Covid and single use plastic

The COVID-19 pandemic has forced all the human beings to change their ways of life. The last two months of lockdown have taught us all how to live in a sustainable manner. We have become more efficient at working from home, learnt the difference between necessary and unnecessary travel, became self-sufficient in carrying out our daily chores, have started appreciating nature and the importance of nurturing it. All these changes have made us appreciate our relations with life, people and environment and has certainly led to an improvement in our well-being and happiness. 

Despite these positive changes, one major setback which has come in between our efforts for a clean environment is the surge in demand and usage of single-use plastic products!! In the midst of concerns related to health and hygiene, people are observing loads of plastic items such as disposable wipes, bottles of sanitizers, gloves, plastic covers, etc. inside their homes. The fear of viruses staying on reusable materials has led people to buy things in plastic bags and dispose of them at once. A lot of grocery stores, restaurant owners have now switched to using plastic products again (despite the fact that the virus stays on plastic surfaces as well for a long duration). These instances have led many people and businesses to switch back to follow the unsustainable practice of using plastic bags, covers and other items on a day-to-day basis. 

Many countries around the world have also lifted bans on single use plastic due to this pandemic. While there is no doubt that the use of plastic based PPE is imperative for the safety of frontline workers, individuals and businesses can certainly look out for ways to diminish their plastic consumption and in turn can reduce the burden on the environment.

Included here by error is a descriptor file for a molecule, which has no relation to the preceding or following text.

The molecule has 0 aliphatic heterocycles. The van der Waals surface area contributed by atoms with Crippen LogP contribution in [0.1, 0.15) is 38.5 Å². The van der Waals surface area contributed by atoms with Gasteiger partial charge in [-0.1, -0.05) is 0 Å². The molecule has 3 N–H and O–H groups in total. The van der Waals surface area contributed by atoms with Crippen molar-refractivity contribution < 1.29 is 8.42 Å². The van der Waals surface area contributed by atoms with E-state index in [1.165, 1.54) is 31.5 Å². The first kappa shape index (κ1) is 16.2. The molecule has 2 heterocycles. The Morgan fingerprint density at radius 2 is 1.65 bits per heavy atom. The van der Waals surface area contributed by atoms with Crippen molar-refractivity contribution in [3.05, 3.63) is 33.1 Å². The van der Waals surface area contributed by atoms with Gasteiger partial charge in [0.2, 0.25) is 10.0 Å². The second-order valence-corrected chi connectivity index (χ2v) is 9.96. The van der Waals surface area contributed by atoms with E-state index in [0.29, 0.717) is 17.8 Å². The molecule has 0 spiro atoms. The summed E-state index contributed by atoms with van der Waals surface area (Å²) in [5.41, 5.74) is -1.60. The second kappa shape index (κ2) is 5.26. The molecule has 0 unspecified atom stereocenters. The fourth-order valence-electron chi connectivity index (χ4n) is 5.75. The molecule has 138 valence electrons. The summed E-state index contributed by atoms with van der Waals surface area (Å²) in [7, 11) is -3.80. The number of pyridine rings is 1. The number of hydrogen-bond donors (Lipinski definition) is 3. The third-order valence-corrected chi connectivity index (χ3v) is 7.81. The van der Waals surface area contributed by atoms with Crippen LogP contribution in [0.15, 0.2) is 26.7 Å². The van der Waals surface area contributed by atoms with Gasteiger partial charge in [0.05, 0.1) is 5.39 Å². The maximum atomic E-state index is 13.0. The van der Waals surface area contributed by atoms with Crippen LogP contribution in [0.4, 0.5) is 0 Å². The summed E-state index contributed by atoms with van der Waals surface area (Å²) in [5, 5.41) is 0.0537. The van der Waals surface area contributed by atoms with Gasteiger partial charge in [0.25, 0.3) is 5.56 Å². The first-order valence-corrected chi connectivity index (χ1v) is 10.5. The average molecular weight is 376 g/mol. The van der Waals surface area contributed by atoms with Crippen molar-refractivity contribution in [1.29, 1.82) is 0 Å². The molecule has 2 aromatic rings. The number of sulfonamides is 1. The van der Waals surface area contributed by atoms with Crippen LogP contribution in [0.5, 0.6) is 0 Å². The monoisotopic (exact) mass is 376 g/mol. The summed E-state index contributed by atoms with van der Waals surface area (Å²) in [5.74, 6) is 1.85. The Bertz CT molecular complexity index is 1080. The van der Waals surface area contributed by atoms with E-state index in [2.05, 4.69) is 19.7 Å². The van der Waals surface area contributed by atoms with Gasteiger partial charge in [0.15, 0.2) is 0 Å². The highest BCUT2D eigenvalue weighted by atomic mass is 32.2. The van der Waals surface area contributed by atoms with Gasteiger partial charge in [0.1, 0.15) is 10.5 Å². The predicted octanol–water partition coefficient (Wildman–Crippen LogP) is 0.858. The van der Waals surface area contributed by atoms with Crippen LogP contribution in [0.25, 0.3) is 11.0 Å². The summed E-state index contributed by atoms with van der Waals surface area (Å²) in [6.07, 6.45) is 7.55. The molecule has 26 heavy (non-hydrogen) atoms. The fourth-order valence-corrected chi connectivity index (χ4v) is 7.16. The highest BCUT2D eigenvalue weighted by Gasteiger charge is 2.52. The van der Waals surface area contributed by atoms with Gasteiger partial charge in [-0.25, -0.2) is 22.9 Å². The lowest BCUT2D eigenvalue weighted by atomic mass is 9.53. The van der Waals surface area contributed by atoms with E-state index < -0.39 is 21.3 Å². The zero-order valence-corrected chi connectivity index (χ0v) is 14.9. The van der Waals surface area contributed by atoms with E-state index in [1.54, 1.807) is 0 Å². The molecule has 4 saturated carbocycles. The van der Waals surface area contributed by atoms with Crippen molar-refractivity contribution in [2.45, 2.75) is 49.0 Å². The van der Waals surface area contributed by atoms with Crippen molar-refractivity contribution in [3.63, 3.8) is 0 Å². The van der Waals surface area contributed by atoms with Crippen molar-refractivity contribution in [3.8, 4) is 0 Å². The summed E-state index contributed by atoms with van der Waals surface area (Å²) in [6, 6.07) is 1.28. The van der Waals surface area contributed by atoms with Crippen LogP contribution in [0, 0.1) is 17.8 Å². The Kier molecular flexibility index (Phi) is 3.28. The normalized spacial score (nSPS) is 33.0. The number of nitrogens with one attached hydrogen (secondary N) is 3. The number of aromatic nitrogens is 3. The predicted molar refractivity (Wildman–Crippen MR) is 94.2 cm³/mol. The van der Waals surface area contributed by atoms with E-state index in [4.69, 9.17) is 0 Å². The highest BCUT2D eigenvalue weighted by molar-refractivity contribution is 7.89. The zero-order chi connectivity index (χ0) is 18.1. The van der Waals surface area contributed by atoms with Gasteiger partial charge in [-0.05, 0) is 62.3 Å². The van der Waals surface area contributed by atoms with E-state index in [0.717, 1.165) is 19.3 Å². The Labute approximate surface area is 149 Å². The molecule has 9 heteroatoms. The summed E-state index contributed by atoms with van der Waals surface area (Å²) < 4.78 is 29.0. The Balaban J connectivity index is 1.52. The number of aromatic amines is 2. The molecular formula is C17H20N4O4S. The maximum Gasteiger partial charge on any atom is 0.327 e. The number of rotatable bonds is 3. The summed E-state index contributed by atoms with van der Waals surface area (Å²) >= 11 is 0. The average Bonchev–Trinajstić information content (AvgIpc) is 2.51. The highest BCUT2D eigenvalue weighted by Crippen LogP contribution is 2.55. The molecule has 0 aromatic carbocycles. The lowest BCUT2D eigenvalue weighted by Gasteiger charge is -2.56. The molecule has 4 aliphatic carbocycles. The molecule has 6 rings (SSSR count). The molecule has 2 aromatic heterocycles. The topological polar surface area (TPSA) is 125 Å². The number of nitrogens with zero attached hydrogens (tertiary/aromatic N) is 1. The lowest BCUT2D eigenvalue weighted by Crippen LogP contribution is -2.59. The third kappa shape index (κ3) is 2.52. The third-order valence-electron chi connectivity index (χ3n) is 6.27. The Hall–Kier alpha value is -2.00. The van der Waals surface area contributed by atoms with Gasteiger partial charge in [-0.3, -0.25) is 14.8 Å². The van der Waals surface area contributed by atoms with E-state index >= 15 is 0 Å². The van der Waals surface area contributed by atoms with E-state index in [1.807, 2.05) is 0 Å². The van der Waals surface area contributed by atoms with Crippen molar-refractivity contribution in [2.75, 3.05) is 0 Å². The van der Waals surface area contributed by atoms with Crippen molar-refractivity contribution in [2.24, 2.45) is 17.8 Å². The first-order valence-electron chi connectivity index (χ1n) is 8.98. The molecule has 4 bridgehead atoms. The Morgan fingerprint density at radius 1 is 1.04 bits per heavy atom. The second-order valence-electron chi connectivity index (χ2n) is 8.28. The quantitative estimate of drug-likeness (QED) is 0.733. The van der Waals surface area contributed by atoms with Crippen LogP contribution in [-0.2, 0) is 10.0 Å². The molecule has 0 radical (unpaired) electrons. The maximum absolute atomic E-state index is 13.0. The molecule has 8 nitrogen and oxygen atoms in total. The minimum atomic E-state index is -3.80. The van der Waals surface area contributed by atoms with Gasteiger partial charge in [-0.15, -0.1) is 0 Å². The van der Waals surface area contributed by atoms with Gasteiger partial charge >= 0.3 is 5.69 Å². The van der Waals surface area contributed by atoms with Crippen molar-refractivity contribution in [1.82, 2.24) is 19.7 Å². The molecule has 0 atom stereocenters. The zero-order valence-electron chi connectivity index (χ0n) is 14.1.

One key step that individuals can take is to continue the use of reusable cloth bags that have a higher level of hygiene, however require more effort. Like we all have got into the habit of washing our hands frequently, we can also adopt the habit of washing and reusing the biodegradable cloth bags. As restaurants around the country have switched to providing takeaways and delivery services, they can also choose to continue with these cloth bags instead of plastic bags. The advantage with using the light-weight material biodegradable bags is even if they have to be disposed-off for some reason they will not pose a risk as high as plastic bags due to their eco-friendly properties. 

We all have undermined the cause of reducing plastic footprint in this pandemic due to some binding reasons but we can still make an effort to reduce the ill effects of this health disaster. Our sanitation workers, waste management agencies are already facing a tough time in managing the plastic waste of PPE, sanitizer bottles, disinfectant cans, etc. Our landfills also don’t have the capacity to absorb more plastic waste. A simple initiative from our end can take off a little burden of our frontline sanitation workers. 

I have been following the work of EcoRight for a while now and their range of utility bags can definitely help you in this transition. From personal experience, their grocery bags come in many different shapes and sizes and are easy to carry, wash and reuse. Multiple washes have not reduced their utility because of the high qualities of fabrics. These bags can also be used by businesses, grocery stores and restaurant owners for delivering essential items and other products of daily use. 

We are all aware of the ruckus that plastic has created on our earth, pandemic led changes in consumer behavior towards increased use of plastic can have detrimental consequences in the long run. So let’s be cautious and let the pandemic not impact our sustainable habits in a negative way. 

About the author:

Aakansha Jain is a researcher in the field of sustainability specializing in Sustainable Transport. She is a graduate from Madras School of Economics and Delhi University and currently works with The Energy and Resources Institute (TERI). She likes to assess how people’s travel decisions and choice of modes of transport have an impact on the economy, environment and society. She is an advocate of walking and cycling and often relies on them to compensate for her love for food!

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